Your Own Cheap Website
For less than $50 a year plus about $8 for a domain name, you can have your own web site with perhaps 2,000 mb of storage and a lot of bandwidth. What can you do with all this? For one thing, you can host a website like bobw7.sg-host.com. Some other things: Create email addresses, manage a mailing list, store backups of your personal data offsite (with cautions), host a blog, host a website using any number of content management systems such as Drupal that runs bobw7.sg-host.com, host a discussion forum, use image gallery systems for photo albums, use project management systems to coordinate a project, host a wiki for collaboration, and many other things. Most of these systems make use of open source software and work very well. But, a lot of these things are not for the inexperienced computer user. There are times I have had to manually edit various Linux configuration files and mySQL databases to make things work. But it’s a lot of fun to learn, and some of the open source software is amazing in its capability and quality.
Online Newspapers and Magazines
Did you know that you can read the content of many of our nation’s important newspapers for free? Each day I read (well, at least I have the potential to read) the New York Times, Washington Post, Washington Times, Chicago Tribune, Christian Science Monitor, and Los Angeles Times. Around the state of Kansas, The Wichita Eagle, Wichita Business Journal, Topeka Capital-Journal, Lawrence Journal-World, and The Kansas City Star are available for free. I pay to subscribe to The Wall Street Journal, but that newspaper stands out as an exception.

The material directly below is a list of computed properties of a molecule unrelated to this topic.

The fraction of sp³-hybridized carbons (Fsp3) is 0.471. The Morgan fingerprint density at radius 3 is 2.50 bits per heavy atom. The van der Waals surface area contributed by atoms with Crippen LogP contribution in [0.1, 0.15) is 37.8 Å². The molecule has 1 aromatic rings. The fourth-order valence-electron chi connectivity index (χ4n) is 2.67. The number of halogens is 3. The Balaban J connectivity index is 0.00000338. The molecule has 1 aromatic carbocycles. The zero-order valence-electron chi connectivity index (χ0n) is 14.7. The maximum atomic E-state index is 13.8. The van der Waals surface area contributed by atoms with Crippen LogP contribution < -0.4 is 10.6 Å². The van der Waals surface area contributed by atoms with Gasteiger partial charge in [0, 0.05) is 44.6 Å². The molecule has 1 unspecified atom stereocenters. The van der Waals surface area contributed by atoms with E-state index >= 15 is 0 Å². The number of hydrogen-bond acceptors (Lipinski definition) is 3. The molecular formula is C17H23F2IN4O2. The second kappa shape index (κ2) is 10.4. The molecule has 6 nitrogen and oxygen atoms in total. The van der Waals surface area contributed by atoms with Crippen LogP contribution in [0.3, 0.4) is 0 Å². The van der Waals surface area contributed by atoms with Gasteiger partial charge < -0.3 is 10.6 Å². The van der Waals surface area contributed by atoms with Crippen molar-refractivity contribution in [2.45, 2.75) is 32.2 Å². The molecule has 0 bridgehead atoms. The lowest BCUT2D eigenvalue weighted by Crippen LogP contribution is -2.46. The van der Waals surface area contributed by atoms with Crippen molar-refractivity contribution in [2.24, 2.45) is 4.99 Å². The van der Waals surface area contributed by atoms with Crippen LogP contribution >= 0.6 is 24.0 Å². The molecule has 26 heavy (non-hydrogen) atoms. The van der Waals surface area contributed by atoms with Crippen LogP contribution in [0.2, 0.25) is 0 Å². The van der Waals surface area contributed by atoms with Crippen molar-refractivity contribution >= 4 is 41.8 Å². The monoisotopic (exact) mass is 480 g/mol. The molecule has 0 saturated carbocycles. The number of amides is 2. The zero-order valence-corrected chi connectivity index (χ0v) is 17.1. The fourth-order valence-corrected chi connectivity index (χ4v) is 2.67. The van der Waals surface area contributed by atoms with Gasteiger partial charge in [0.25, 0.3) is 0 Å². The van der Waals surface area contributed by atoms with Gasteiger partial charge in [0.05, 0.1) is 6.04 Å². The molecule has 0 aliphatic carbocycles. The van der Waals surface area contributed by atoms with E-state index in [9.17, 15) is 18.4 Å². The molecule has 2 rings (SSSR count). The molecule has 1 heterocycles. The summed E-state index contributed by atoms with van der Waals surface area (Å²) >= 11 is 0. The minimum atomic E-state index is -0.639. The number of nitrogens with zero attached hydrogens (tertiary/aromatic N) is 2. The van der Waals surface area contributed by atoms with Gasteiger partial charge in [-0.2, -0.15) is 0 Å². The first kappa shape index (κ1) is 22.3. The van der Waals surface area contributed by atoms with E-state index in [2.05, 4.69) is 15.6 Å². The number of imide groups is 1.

Many national and local magazines have all or some of their content available on their websites for free, too. Furthermore, many of these publications will send me an email about each issue.
Strunk: The Elements of Style
This important reference work is at http://www.bartleby.com/141/. Strunk is a little old-fashioned in some ways, such as advocating the use of the Oxford comma, but I think that’s good.
I became disenchanted with several commercial anti-virus program because they seemed to be doing too much, integrating firewall and other protections, and they seemed to be making my computers run slower than they should. So at home I investigated AVG anti-virus, from grisoft.com. It works just fine, and for home users, there is the “Free Edition.” You have to look pretty hard on the website to find it, but it’s there. For work I use the professional edition, which I pay for, but it is less expensive than many competing products, and is less intrusive.
I recommend a firewall in addition to anti-virus software. Recent versions of Windows have a built-in firewall. For older versions of Windows, of if you want to use something else, I recommend ZoneAlarm, from zonelabs.com. You have to look pretty hard on the website for the free edition, but it’s there.
Sbybot — Search & Destroy
Besides anti-virus and a firewall, I recommend an anti-spyware program. Sbybot — Search & Destroy, available for free at http://www.safer-networking.org works very well.
Skype is free Internet telephony that works very well. You need a broadband or high-speed Internet connection, but after that it’s free, and the quality of voice call is usually much better than that of regular telephone service.
Audacity, available at http://audacity.sourceforge.net, is an open source software product that provides you with many of the features of a professional recording studio. At the minimum, you could make a recording of your voice, edit it, and save it, perhaps as an mp3 file. With additional effort, you can alter recording to remove noise, add enhancements, and other tricks.